Archive | Mercatus Center RSS feed for this section

Libertarian women’s history month: Veronique de Rugy

24 Mar

Veronique de Rugy (May 20, 1970 – ) is a French born economist, living in the Arlington, Virginia suburb of Washington, DC.  She received her PhD from the Sorbonne in 2000; her dissertation analyzed the interaction of private and public tax revolts, the interactions and trade offs between tax evasion and tax limitation initiatives.  De Rugy has at times written on women and economic policy.  Speaking at a panel at the America’s Future Foundation a year ago on women outside the Democratic Party establishment, De Rugy made it clear she is not comfortable with conservatives or Republicans, and views her libertarianism as outside of the GOP.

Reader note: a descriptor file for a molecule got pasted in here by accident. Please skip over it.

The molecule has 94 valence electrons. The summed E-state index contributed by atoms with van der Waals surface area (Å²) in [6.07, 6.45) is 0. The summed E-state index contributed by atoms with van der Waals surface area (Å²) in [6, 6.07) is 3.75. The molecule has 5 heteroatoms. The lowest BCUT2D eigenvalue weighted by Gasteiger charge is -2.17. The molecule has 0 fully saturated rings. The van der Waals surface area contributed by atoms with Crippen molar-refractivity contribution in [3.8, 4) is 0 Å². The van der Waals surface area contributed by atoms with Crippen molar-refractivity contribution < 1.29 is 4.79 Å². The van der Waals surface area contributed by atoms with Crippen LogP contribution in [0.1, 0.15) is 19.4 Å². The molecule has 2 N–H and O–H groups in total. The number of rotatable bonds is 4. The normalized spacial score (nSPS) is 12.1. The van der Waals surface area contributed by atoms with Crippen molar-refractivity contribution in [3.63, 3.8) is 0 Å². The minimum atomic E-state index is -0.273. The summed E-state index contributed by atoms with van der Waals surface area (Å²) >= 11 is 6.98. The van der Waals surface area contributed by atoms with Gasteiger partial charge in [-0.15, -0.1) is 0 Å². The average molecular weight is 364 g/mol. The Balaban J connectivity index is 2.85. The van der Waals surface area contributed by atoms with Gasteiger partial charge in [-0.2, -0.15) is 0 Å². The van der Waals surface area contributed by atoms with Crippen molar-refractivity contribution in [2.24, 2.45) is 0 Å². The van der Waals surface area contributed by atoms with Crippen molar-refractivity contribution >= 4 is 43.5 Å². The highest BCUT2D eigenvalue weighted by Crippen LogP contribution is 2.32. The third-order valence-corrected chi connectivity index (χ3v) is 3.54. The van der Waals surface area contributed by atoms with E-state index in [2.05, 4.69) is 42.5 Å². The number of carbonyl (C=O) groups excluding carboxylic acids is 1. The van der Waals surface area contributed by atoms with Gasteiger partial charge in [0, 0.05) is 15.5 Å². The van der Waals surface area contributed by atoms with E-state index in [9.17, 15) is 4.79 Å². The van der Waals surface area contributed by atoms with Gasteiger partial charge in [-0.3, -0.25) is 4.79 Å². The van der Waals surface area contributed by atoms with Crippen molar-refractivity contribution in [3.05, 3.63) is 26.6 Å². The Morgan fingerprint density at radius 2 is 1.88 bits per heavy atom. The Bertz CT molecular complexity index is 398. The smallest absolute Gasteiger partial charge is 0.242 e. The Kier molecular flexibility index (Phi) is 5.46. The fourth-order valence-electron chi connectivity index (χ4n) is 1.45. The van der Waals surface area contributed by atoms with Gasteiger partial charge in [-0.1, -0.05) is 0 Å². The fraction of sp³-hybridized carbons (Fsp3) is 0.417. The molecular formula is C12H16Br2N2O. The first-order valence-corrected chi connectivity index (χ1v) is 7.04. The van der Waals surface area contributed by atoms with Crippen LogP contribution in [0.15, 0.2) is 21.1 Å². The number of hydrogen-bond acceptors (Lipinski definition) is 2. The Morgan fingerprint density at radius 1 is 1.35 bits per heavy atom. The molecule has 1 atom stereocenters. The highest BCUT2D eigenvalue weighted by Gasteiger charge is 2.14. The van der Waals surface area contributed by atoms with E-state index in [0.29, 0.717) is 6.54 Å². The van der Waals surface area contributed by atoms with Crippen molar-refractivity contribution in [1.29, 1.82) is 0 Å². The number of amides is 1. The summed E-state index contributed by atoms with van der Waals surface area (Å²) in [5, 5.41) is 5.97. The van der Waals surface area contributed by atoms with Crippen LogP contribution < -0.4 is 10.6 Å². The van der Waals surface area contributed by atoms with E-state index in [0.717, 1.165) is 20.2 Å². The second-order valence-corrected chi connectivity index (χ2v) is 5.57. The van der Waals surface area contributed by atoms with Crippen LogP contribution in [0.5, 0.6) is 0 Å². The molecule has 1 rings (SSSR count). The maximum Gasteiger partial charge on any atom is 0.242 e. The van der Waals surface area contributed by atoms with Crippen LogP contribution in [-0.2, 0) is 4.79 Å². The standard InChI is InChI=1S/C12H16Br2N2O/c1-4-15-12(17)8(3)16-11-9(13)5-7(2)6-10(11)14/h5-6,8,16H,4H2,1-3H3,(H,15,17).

In the 1990s she was an instructor at the University of Tours, and after receiving her PhD immigrated to the United States.  While preparing her thesis, she oversaw academic programs in France for the Institute for Humane Studies Europe. Eager to live in the United States,she was hired by the Cato Institute as an analyst, specializing in tax competition.  She then worked at the American Enterprise Institute where she specialized, among other topics, in matters of internal security, and bio-terrorism. In 2007, she joined the Mercatus Center at George Mason University where she is a senior research fellow and mainly deals with US budget and tax issues, as well as the US economy, the federal budget, homeland security, tax competition, and financial privacy. Her popular weekly charts, published by the Mercatus Center, address economic issues ranging from lessons on creating sustainable economic growth to the implications of government tax and fiscal policies. She has testified numerous times in front of Congress on the effects of fiscal stimulus, debt and deficits, and regulation on the economy.